We should all remember the vision of Jesus Christ that St. John records in Revelation 1 (you might want to read it today). I want that image of the bright-as-the-sun Christ to be seared into your memory forever. Maybe we should all go out and stare at the sun for a few seconds to remind us of who Jesus really is. He is not the baby-faced, Bearded Girly Man Christ of Victorian pictures: He is the visible glory of God the Father. He is the retina-dissolving sun!
“And there is no creature hidden from His sight, but all things are naked and open to the eyes of Him to whom we must give account” (Hebrews 4:13). He is the Judge of all creation, under whose feet God has put the earth like a sapphire floor. He is the One who is seated at the right hand of the Father, sitting on His throne, the Judgment Seat. He is the Holy, Living, Fire that will purge all sin and unholiness with His refining fire.
And He’s comin’ to git you!
But in one of the greatest instances of theological whiplash recorded in the Bible, immediately after verse 13, we hear verse 14 (duh!): “Seeing then that we have a great High Priest who has passed through the heavens, Jesus the Son of God, let us hold fast our confession.”
This Jesus, who is infinitely more glorious than the angels or the sun, is sitting on His Judgment Seat at the right hand of the Father. But it turns out that this Judgment Seat is also a Mercy Seat, the one which was enthroned between the cherubim and pictured in the tabernacle and temple. Though we tremble and quake and fall down as if dead before Him, and His hand is heavy upon us, He also offers us that hand and says, “Come on up here with Me.” After making sure that you find your way to the lowest seat in the House, He invites you to the best seat in the House, beside Him.
Though we come whimpering and wailing in weakness before Him to whom we must give an account of every thing we’ve ever said and done on earth (let that settle in a minute, and see how you feel!), He tells us to approach Him with boldness and confidence, that we may obtain mercy and find grace to help in time of need (verses 16). Martin Luther explains the theological whiplash of verses 13 and 14 like this: “After terrifying us, the Apostle now comforts us. After pouring wine into our wound, he now pours oil.”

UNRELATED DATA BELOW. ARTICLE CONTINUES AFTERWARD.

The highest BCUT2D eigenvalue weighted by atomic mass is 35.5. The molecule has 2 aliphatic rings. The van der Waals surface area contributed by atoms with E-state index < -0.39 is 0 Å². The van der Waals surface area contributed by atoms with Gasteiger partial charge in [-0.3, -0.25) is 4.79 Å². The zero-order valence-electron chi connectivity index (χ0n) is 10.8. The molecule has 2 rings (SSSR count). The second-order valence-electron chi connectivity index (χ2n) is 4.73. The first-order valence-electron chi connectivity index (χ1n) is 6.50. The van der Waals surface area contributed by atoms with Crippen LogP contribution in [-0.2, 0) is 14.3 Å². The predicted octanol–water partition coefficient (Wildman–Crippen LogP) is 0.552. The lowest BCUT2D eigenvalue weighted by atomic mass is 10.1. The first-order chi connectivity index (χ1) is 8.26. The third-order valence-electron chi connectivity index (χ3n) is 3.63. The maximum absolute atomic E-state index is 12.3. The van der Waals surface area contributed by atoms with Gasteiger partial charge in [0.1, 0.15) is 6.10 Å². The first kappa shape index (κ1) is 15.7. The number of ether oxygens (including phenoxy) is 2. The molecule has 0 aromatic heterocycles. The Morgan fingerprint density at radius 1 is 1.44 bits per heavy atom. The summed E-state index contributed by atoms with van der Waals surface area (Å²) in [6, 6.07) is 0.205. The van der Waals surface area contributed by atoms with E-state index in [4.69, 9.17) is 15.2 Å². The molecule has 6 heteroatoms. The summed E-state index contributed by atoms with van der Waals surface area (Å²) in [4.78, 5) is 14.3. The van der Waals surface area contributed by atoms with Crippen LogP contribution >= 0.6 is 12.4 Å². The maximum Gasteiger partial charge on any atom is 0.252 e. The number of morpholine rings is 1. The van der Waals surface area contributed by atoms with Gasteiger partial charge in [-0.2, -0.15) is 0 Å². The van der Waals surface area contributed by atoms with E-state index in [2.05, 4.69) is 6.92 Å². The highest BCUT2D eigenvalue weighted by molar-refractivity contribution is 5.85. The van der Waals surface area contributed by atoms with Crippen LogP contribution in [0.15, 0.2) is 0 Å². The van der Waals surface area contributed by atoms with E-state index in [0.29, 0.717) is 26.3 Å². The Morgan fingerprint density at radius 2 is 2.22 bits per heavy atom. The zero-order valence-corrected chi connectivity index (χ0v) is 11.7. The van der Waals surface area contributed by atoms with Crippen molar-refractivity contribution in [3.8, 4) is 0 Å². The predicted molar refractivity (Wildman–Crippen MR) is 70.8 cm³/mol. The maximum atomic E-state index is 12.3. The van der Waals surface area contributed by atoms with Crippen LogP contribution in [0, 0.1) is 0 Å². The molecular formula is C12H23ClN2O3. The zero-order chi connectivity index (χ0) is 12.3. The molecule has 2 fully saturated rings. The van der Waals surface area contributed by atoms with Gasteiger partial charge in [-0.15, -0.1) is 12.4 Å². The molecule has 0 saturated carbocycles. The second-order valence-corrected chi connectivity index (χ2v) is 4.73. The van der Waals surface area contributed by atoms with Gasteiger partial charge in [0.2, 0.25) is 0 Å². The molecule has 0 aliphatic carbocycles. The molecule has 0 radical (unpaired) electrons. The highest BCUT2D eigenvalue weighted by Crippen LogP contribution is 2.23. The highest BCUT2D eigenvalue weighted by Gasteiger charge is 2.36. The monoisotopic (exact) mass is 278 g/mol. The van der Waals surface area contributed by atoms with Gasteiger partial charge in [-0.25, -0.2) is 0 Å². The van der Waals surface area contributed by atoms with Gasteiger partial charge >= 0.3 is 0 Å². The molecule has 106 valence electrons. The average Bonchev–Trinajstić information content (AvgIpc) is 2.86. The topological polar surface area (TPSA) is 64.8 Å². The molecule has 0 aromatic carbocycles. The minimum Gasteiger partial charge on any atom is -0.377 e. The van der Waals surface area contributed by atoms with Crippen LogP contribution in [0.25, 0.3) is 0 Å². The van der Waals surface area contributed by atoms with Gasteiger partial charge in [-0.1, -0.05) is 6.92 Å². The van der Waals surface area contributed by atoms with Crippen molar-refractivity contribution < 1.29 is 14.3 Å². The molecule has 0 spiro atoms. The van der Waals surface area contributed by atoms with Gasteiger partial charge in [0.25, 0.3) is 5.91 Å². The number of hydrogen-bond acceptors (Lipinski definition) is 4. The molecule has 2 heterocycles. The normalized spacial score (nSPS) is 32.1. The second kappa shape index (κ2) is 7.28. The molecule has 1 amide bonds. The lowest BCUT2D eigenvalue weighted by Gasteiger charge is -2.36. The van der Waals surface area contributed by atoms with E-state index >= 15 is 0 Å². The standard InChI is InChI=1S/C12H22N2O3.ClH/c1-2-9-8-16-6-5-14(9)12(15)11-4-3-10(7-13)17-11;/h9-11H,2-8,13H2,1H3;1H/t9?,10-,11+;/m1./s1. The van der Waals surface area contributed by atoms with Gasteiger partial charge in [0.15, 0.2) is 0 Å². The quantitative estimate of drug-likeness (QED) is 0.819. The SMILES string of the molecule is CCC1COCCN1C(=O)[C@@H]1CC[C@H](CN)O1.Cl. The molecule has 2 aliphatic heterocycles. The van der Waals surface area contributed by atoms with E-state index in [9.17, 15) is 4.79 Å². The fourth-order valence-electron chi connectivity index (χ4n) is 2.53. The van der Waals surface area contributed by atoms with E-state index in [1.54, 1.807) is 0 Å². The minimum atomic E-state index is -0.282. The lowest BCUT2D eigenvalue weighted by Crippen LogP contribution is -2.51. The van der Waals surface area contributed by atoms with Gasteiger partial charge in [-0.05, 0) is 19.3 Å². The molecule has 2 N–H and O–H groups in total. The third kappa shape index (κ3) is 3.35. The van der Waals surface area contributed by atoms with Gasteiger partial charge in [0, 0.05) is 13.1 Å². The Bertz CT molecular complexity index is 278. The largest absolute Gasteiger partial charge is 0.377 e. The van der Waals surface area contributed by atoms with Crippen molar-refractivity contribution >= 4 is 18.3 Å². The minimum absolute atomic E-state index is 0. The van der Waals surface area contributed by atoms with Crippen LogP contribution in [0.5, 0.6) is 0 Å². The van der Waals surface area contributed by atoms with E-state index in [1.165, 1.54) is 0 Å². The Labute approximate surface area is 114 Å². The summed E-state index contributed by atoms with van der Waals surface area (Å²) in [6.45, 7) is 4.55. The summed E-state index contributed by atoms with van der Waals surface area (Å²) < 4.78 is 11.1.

But we come boldly, not on our own, but only through our great High Priest. If you come before God boldly and confidently in your own self, you will be prostrated before God, never to rise again. God will smack you down! If you waltz into the presence of God and say “Here I AM, now bless Me like you said you would!” Duck! God will not let such unbelief and pride go unpunished. How arrogantly we come before God, though! How much we cheapen the price that Christ paid for us, whenever we let His goodness go to our heads and we think that we have made ourselves acceptable to God.
But if you come, laying hold of the Judgment Seat which is Christ Himself, and clinging to the Mercy of God which is Christ, then God will indeed bless you. Jesus Christ, your High Priest, God Almighty, humbled Himself that you might be exalted. But not without going through Him. This Jesus Christ humbled Himself by becoming a man for you. He learned obedience because of your disobedience. He suffered for your sins, and He who was perfect became sin for you.
He is your sacrifice, and it was a costly one. This High Priest Himself offered up petitions and prayers to the Father, for you. Consider the night on which He was betrayed. Jesus, the Lamb of God, knowing your sin and disobedience because you, like Judas, are His betrayer, set His face to endure the Cross. But because He was a man, He came before the Cross with unspeakable anguish.
Sometimes, we imagine that what Christ suffered was only what a man would suffer. And yet some men have faced death and even died on the Cross and have not resisted it as fiercely or with as much anguish as did Jesus. Is He somehow less than we suppose Him to be? No, but His anguish and what He endured is much greater. He knew that He was not merely facing physical death for Himself but that on the Cross He would take upon Himself every sin you’ve committed today, and not just the 1 or 2 that you just barely managed to remember but the other 1000 that you can’t even remember or acknowledge. He took upon Himself all of your yesterdays’ sins and all of your tomorrows’ sins, and all of mine and all of every humans. And not just the sin but also the penalty for them, which is death. He who knew no sin became your sin and guilt and judgment, all in one, and this is what he feared and dreaded.
And so He prayed so that He dropped drops of sweat like blood and offered up prayers and supplications with vehement cries and tears to Him who was able to save Him from death (verse 7).